like ... which is bigger? infinity minus 1, or infinity minus 2 ? - or are they the same?

PS say bellenuit, is it ok to use a range of say +/- 1 million? why does it have to be +/- infinity?

7. ## Re: The Random Number Generator - One of the best Maths problems ever IMO

Originally Posted by skyQuake
Since there are no limits to the random number generator you will never be sure whether the number is "high" or "low"

eg. If you get 25 as first number. There are infinity numbers above that and below that. Its as good as 0
If you get -1trillion. There are still infinity numbers above and below that.
The numbers generated will not form a standard distribution so thats down the drain.
I agree with you up until your point there

If you wait until the last number you will have one number that is currently the 'highest' of the all the 999 numbers you have so far generated.

Since there are infinite numbers either side of that number you theoretically have a 50-50 chance of being higher or lower than the highest number...

Therefore, I you wait until the the last number it has a 50% chance of being below the current highest number (in which case you lose) but also a 50% chance of being above the highest number and therefore you say 'YES" and you win the game.

50-50 chance is the best that you would get...

Is that right bellenuit?
Cheers

8. ## Re: The Random Number Generator - One of the best Maths problems ever IMO

Originally Posted by beerwm
Once the first number is generated, wouldnt that be the highest - as you only have 1 number to choose from? answer 'yes'

therefore generating 999 random numbers without stopping.
No. You must have indicated Yes to the highest number of all the 1000 numbers generated. The printout at the end will show 1000 numbers. If you said No to every number as it was generated, you obviously have lost as there will be no Yes on the list. Otherwise there will be just one Yes on the output list. Those preceding the number with the Yes are those you viewed and responded No to. Those following the number with the Yes are those that were then generated to make the series of 1000 complete. Your Yes must be the highest number of all those 1000 numbers listed, not just those that have gone before.

9. ## Re: The Random Number Generator - One of the best Maths problems ever IMO

I'd pick the second number.

Here's my (flawed) logic.

In the end there will be 1000 numbers generated. You are trying to pick the highest of the 1000 numbers.

The first number comes up:
Chance of number 1 being highest = 1 / 1000 = 0.1%
Chance of having already discarded the highest number is 0 / 1000 = 0%
Decision:
The chance of this being the highest is low enough for me to say no.

The second number comes up:
Chance of number 2 being highest = 1 / 999 = 0.1001%
Chance of having already discarded the highest number is 1 / 1000 = 0.1%
Decision:
The probability that this number is the highest is greater than the first number. Also, the probability that this is the correct number is greater than the probability that I've already discarded the highest number. I choose this one.

(just to see)
The third number comes up:
Chance of number 3 being highest = 1 / 998 = 0.1002%
Chance of having already discarded the highest number is 2 / 1000 = 0.2%
Decision:
The chance that I've already discarded the highest number is greater than the chance of this being the correct number. Should have taken number 2.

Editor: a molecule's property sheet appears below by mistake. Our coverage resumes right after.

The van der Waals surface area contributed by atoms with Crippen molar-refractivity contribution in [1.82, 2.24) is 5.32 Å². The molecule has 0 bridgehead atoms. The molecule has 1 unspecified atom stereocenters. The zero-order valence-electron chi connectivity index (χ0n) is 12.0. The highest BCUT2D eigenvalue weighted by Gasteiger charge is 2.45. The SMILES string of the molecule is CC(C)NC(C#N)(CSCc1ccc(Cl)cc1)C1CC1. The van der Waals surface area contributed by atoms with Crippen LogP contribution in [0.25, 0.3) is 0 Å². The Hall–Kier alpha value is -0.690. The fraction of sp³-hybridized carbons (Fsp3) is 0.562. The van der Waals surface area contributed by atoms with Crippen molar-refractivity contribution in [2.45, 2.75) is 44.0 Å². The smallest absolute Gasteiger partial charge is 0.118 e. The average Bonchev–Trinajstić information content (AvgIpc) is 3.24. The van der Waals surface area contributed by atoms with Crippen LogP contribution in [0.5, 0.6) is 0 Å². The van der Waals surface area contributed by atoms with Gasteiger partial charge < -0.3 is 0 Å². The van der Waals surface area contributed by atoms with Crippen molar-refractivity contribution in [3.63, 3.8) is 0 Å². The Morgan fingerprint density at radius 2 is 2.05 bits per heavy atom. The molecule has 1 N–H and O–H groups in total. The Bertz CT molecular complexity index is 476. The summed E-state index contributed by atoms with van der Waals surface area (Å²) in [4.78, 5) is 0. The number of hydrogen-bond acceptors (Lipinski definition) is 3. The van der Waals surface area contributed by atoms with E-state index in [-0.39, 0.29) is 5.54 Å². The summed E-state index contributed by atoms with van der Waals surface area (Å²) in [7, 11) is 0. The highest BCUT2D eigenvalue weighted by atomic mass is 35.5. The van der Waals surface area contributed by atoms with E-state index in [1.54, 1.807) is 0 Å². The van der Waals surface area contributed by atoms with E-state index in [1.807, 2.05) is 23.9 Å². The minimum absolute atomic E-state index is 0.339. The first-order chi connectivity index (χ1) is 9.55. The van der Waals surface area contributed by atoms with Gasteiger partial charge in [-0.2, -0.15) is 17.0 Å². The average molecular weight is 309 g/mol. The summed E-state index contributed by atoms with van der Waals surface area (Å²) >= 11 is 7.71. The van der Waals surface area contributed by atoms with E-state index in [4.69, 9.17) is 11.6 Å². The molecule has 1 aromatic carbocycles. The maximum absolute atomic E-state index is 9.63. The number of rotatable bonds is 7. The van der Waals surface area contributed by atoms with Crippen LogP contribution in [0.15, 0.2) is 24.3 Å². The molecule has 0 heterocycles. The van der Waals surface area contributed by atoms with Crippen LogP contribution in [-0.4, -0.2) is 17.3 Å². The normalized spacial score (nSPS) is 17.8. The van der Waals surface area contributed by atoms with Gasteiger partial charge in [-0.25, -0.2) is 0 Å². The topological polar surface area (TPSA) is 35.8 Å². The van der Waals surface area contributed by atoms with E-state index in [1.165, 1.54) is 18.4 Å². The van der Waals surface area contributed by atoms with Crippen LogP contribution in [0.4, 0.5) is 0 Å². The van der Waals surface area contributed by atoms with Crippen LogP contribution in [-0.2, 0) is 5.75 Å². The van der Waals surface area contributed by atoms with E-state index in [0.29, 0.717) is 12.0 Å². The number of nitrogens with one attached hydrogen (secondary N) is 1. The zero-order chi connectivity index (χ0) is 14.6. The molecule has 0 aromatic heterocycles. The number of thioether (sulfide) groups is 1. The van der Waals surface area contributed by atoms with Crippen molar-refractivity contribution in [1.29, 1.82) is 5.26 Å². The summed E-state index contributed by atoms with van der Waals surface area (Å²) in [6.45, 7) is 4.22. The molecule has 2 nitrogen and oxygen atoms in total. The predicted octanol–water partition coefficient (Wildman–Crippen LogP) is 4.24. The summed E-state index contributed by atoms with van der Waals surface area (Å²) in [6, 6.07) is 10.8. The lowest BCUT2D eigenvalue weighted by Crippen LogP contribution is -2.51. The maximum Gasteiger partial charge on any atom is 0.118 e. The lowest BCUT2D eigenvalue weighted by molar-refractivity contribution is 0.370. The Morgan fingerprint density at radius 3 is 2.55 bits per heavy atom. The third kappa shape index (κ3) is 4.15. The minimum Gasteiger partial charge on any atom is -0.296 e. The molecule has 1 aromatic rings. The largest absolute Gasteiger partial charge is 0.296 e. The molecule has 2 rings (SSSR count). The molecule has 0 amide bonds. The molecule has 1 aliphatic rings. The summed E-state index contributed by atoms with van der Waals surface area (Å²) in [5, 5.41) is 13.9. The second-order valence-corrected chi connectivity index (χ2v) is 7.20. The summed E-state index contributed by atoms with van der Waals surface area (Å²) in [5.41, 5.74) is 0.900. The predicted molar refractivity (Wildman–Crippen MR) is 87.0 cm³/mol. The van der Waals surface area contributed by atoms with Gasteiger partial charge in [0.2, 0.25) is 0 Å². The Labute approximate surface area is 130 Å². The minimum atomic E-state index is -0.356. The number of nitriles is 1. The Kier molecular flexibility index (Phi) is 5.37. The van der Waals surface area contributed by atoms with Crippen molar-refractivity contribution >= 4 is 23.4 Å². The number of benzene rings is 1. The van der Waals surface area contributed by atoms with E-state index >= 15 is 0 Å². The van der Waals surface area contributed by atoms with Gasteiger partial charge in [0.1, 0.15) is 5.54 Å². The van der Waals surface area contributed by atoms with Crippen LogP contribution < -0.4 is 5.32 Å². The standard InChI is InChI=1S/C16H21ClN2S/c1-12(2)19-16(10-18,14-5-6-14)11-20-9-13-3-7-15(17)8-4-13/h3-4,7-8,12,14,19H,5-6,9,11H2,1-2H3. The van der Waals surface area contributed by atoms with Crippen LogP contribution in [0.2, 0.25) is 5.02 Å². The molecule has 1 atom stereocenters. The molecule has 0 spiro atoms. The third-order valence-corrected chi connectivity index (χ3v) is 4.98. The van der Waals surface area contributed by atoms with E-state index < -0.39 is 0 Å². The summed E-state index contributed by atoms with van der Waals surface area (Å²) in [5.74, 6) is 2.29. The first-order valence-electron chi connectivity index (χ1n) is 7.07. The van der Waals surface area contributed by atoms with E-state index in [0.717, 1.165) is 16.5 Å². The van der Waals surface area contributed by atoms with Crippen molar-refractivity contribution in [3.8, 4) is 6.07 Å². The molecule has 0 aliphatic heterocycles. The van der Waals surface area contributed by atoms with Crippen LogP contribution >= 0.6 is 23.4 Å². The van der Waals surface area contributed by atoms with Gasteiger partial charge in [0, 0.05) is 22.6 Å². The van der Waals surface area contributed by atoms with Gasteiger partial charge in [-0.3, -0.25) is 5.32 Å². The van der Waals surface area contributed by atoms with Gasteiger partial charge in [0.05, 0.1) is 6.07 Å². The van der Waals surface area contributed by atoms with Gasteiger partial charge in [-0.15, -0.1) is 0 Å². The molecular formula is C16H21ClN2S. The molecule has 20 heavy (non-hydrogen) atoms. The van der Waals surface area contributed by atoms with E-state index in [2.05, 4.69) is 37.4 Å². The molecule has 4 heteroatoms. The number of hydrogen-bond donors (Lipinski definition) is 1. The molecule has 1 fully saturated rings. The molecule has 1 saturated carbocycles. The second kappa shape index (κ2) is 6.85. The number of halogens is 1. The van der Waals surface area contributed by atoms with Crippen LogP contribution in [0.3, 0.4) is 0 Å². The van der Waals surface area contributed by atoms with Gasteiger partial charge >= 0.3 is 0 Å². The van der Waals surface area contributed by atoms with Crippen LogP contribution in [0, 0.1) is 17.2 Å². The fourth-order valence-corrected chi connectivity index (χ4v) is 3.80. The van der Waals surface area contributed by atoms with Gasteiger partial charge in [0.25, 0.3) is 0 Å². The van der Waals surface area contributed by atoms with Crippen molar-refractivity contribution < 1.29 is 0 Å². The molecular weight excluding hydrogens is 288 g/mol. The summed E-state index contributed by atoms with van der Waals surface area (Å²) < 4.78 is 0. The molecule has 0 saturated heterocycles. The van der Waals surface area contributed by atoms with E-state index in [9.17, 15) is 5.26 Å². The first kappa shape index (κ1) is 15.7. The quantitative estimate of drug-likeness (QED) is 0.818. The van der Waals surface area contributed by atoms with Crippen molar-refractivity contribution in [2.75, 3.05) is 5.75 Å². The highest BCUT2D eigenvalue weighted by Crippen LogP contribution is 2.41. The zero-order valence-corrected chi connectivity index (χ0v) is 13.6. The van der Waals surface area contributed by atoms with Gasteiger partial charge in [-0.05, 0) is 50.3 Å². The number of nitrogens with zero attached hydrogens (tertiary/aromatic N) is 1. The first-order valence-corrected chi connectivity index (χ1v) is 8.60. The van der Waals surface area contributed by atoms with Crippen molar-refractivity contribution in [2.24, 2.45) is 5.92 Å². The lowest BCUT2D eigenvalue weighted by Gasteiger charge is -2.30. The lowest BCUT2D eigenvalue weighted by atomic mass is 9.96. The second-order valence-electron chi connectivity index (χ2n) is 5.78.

I've said it... but I don't like it. If you compare the second number to the first, by discarding the first number I have increased my probability of being correct by 0.0001% in exchange for a 0.1% chance that I'm already wrong. That doesn't sound like a good deal to me. But the way my mind works, if I reach into a lucky dip of 1000 tickets, the chance of me pulling out the winning ticket is so small that I'd never take the first one I touch. I have never won a lucky dip.

10. ## Re: The Random Number Generator - One of the best Maths problems ever IMO

Originally Posted by skyQuake
The logician can only make the choice at the last number. The probability that this number is the highest number is 1 in 1000.
skyQuake. But 1 in a 1000 is exactly the same odds as if you stopped at any number with no strategy whatsoever and simply said Yes without even looking at it. Lets say you were to adopt the very simple strategy of "I will say Yes to first number generated that is higher than any of the preceding numbers generated (So if 8, 45 comes out you say Yes to the second number 45 or if 8, 2, 67 comes out you say Yes to the third number 67). That strategy would certainly have a better chance of being correct than simply saying Yes to any number at random, which has just 1 in 1000 of being correct.

As an aside, 1 in 1000 is not the worst chance. You could obviously have a strategy that will give you a lesser chance than that of winning. For instance, if the strategy was to stop at the first number that is lower than the preceding number then you have a zero chance of winning.

11. ## Re: The Random Number Generator - One of the best Maths problems ever IMO

Originally Posted by 2020hindsight
lol
PS say bellenuit, is it ok to use a range of say +/- 1 million? why does it have to be +/- infinity?
2020. No, because you would then know what a large number is without reference to what has been generated so far. skyQuake was spot on in regards to that. Minus to Plus Infinity gives you no sense of what a big number is, as there are an infinite number of numbers above every other number. But if the max was + 1 million, then if the number 1 million was generated you would be safe to say Yes to that number without even caring what other numbers were listed.

I don't want to overcomplicate the question, but you could use a lesser range provided the strategy didn't rely on comparing the number to the top of the range. I wrote a computer program one time to verify the answer by seeing if it got it correct approximately that number of times (It did). In the program I used a lesser range as that was all the computer was capable of.

12. ## Re: The Random Number Generator - One of the best Maths problems ever IMO

Originally Posted by Stan 101
I'd say 1 in 1000 minus the number of numbers you have already rejected as not being the highest number, if I understand the question correctly.
cheers,
I think, Stan 101, the chance of 1 in 1000 would remain the same with every attempt. A higher or lower number than the previous number may be higher or lower than the remaining numbers at every attempt. Process of elimination is not possible.

13. ## Re: The Random Number Generator - One of the best Maths problems ever IMO